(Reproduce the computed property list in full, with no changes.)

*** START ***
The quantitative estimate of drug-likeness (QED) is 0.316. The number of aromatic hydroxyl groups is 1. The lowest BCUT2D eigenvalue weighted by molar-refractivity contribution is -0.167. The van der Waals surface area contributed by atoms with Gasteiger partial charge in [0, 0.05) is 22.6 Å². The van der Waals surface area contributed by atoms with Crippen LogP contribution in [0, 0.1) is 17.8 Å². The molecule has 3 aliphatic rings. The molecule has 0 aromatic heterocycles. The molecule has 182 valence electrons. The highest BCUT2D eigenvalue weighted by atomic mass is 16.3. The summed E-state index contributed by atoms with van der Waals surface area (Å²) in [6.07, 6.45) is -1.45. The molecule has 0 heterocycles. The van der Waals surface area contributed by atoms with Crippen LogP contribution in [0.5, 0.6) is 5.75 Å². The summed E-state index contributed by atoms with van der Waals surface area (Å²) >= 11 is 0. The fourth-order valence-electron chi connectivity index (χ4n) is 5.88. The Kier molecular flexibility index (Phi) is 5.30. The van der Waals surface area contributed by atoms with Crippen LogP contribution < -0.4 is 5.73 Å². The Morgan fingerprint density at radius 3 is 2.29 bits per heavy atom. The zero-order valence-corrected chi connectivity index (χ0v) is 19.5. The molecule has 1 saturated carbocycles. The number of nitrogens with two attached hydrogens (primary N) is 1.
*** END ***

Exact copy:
The quantitative estimate of drug-likeness (QED) is 0.316. The number of aromatic hydroxyl groups is 1. The lowest BCUT2D eigenvalue weighted by molar-refractivity contribution is -0.167. The van der Waals surface area contributed by atoms with Gasteiger partial charge in [0, 0.05) is 22.6 Å². The van der Waals surface area contributed by atoms with Crippen LogP contribution in [0, 0.1) is 17.8 Å². The molecule has 3 aliphatic rings. The molecule has 0 aromatic heterocycles. The molecule has 182 valence electrons. The highest BCUT2D eigenvalue weighted by atomic mass is 16.3. The summed E-state index contributed by atoms with van der Waals surface area (Å²) in [6.07, 6.45) is -1.45. The molecule has 0 heterocycles. The van der Waals surface area contributed by atoms with Crippen LogP contribution in [0.5, 0.6) is 5.75 Å². The summed E-state index contributed by atoms with van der Waals surface area (Å²) >= 11 is 0. The fourth-order valence-electron chi connectivity index (χ4n) is 5.88. The Kier molecular flexibility index (Phi) is 5.30. The van der Waals surface area contributed by atoms with Crippen LogP contribution < -0.4 is 5.73 Å². The Morgan fingerprint density at radius 3 is 2.29 bits per heavy atom. The zero-order valence-corrected chi connectivity index (χ0v) is 19.5. The molecule has 1 saturated carbocycles. The number of nitrogens with two attached hydrogens (primary N) is 1.